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Old 01-21-2005, 05:39 PM   #1
RodimusProblem
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Ncurses Thoughts


I plan to make several console-mode only programs, and thus have been researching ncurses. However, I'm not impressed by it.

To be quite frank, many of the programs I see using it shouldn't need it at all ( bsdgames package has some good examples there).

Many man pages and web pages claim ncurses key value is the portability it gives to programs.

Let's look at this a moment shall we?

-ncurses is not "forward compatable". ie stuff compiled against version 5 won't work with version 4.

-ncurses has no Windows or DOS ports.

A while back I wrote a simple program that demos all of the key functions I use. It is statically linked. It has no dependencies (under linux; under Windows it has 4 dependencies).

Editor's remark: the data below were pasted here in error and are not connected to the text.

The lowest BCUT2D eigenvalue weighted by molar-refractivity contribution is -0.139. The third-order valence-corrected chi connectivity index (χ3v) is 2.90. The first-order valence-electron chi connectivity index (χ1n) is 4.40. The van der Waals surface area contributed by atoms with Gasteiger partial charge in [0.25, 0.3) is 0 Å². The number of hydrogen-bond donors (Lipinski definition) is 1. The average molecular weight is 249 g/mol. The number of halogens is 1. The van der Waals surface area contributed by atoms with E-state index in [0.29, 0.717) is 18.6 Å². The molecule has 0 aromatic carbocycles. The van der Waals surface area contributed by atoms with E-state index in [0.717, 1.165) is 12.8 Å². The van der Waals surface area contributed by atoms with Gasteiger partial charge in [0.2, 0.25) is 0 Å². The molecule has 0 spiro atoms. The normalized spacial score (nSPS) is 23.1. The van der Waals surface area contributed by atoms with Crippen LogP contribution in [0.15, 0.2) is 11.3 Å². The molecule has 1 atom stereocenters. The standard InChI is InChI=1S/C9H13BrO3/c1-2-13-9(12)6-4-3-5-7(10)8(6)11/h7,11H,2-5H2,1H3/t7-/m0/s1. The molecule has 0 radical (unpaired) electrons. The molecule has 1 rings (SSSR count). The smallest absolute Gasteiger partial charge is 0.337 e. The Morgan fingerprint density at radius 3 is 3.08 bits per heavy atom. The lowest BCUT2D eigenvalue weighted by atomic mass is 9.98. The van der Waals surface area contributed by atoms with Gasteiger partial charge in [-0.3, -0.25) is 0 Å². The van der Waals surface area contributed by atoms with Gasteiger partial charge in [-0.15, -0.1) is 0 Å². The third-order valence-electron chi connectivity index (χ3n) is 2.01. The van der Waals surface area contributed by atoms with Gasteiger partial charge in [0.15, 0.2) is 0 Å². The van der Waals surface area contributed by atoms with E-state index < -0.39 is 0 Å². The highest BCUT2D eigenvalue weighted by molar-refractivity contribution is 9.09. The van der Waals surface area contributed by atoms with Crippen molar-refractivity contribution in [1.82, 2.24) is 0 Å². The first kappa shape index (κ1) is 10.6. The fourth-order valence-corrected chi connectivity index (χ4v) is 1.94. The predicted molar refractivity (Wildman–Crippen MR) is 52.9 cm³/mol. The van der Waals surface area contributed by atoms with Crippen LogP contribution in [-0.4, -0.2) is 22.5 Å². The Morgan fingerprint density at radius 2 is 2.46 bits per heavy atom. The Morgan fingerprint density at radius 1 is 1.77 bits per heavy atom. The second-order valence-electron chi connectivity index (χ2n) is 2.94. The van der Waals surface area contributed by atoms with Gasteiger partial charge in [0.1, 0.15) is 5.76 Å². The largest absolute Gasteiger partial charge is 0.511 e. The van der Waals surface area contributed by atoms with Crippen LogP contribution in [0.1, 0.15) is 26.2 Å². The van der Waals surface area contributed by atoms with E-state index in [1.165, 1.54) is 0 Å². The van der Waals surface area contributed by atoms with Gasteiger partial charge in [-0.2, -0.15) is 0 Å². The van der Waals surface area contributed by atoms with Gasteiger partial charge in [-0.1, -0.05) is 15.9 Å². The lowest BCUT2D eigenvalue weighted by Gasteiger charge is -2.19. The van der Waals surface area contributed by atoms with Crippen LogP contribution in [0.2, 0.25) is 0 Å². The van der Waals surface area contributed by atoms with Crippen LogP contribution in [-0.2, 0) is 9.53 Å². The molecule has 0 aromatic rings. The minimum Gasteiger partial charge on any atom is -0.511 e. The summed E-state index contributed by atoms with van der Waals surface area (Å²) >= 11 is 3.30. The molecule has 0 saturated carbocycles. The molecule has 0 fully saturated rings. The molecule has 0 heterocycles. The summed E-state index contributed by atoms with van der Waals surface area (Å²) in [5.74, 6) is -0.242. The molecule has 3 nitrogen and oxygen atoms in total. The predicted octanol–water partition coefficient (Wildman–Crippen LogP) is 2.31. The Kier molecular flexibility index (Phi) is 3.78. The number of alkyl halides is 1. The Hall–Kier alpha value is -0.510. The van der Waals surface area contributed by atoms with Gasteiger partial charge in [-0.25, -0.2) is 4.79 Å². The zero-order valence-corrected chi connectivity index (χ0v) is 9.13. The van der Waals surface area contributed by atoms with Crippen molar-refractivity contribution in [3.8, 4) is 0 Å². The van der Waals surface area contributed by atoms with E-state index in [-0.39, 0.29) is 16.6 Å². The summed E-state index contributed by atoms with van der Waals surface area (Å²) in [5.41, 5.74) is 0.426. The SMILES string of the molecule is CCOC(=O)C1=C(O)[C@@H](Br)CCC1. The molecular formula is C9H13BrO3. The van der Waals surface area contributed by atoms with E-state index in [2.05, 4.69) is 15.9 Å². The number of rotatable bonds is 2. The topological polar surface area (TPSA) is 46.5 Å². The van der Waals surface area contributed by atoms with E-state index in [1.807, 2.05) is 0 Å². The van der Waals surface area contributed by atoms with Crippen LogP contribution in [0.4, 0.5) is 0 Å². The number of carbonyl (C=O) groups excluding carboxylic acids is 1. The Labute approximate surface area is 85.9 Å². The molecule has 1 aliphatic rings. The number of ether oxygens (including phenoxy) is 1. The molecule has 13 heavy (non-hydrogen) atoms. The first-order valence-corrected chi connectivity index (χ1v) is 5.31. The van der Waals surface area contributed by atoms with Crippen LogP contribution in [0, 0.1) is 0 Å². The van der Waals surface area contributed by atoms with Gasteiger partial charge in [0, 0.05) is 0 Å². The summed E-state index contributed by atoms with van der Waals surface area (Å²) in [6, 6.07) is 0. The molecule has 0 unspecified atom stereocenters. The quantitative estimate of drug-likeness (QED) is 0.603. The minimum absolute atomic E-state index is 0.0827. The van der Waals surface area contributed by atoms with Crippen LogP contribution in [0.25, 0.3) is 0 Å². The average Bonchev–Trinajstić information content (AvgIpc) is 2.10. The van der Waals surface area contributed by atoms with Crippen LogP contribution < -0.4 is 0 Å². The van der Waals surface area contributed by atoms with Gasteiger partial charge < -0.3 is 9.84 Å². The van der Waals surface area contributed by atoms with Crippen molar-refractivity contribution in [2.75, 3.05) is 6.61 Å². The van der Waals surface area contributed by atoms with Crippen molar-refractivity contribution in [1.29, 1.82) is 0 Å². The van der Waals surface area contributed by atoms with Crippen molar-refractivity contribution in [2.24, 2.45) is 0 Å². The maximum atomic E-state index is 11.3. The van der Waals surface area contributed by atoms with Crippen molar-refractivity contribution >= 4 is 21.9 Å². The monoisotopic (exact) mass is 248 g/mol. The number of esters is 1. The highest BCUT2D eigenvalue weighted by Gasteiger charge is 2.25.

-Compiled under kernel version 2.4.27, it runs without change on systems with different kernel versions (older and newer kernels).

-Compiled under ncurses 5, it runs on systems with version 4.

-I only have to compile this program on Windows to make it Windows / DOS compatable. (no editing of source code needed).



NCurses' other features include writing text to the terminal screen, blanking the screen, and changing text color. All of which are already present APIs like getc.

Is there any reason to use ncurses?
 
Old 01-21-2005, 06:46 PM   #2
jtshaw
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Not to be critical of you, but when they say ncurses is "portable" they were really saying that it is a free software version of curses from SysV R4.0 that will work on any ANSI/POSIX compliant UNIX system (or *nix system). Nobody ever said it would work on Windows or DOS because they aren't UNIX OS's... but it does work on Solaris, AIX, IRIX, MacOSX, Linux, BSD, ect. You need to keep in mind why they wrote it in the first place. There were a bunch of apps people had written with curses on SysV and everyone wanted to use those apps on new systems running other Unix OS's. Compared to curses it is VERY portable.